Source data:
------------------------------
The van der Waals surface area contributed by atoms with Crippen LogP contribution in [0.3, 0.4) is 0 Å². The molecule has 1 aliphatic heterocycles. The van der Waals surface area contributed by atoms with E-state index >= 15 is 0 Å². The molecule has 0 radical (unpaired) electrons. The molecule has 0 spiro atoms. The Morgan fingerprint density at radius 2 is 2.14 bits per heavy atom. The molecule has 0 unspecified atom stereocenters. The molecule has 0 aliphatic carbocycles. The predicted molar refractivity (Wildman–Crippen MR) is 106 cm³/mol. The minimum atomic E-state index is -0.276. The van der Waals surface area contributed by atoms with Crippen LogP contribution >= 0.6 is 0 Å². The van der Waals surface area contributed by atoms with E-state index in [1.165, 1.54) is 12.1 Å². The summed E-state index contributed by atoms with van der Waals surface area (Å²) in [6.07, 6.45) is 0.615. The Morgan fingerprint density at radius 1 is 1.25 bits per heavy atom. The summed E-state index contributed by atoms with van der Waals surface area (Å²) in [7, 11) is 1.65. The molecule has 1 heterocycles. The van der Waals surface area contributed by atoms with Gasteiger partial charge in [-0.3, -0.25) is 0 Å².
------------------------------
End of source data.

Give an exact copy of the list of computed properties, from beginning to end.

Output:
The van der Waals surface area contributed by atoms with Crippen LogP contribution in [0.3, 0.4) is 0 Å². The molecule has 1 aliphatic heterocycles. The van der Waals surface area contributed by atoms with E-state index >= 15 is 0 Å². The molecule has 0 radical (unpaired) electrons. The molecule has 0 spiro atoms. The Morgan fingerprint density at radius 2 is 2.14 bits per heavy atom. The molecule has 0 unspecified atom stereocenters. The molecule has 0 aliphatic carbocycles. The predicted molar refractivity (Wildman–Crippen MR) is 106 cm³/mol. The minimum atomic E-state index is -0.276. The van der Waals surface area contributed by atoms with Crippen LogP contribution >= 0.6 is 0 Å². The van der Waals surface area contributed by atoms with E-state index in [1.165, 1.54) is 12.1 Å². The summed E-state index contributed by atoms with van der Waals surface area (Å²) in [6.07, 6.45) is 0.615. The Morgan fingerprint density at radius 1 is 1.25 bits per heavy atom. The summed E-state index contributed by atoms with van der Waals surface area (Å²) in [7, 11) is 1.65. The molecule has 1 heterocycles. The van der Waals surface area contributed by atoms with Gasteiger partial charge in [-0.3, -0.25) is 0 Å².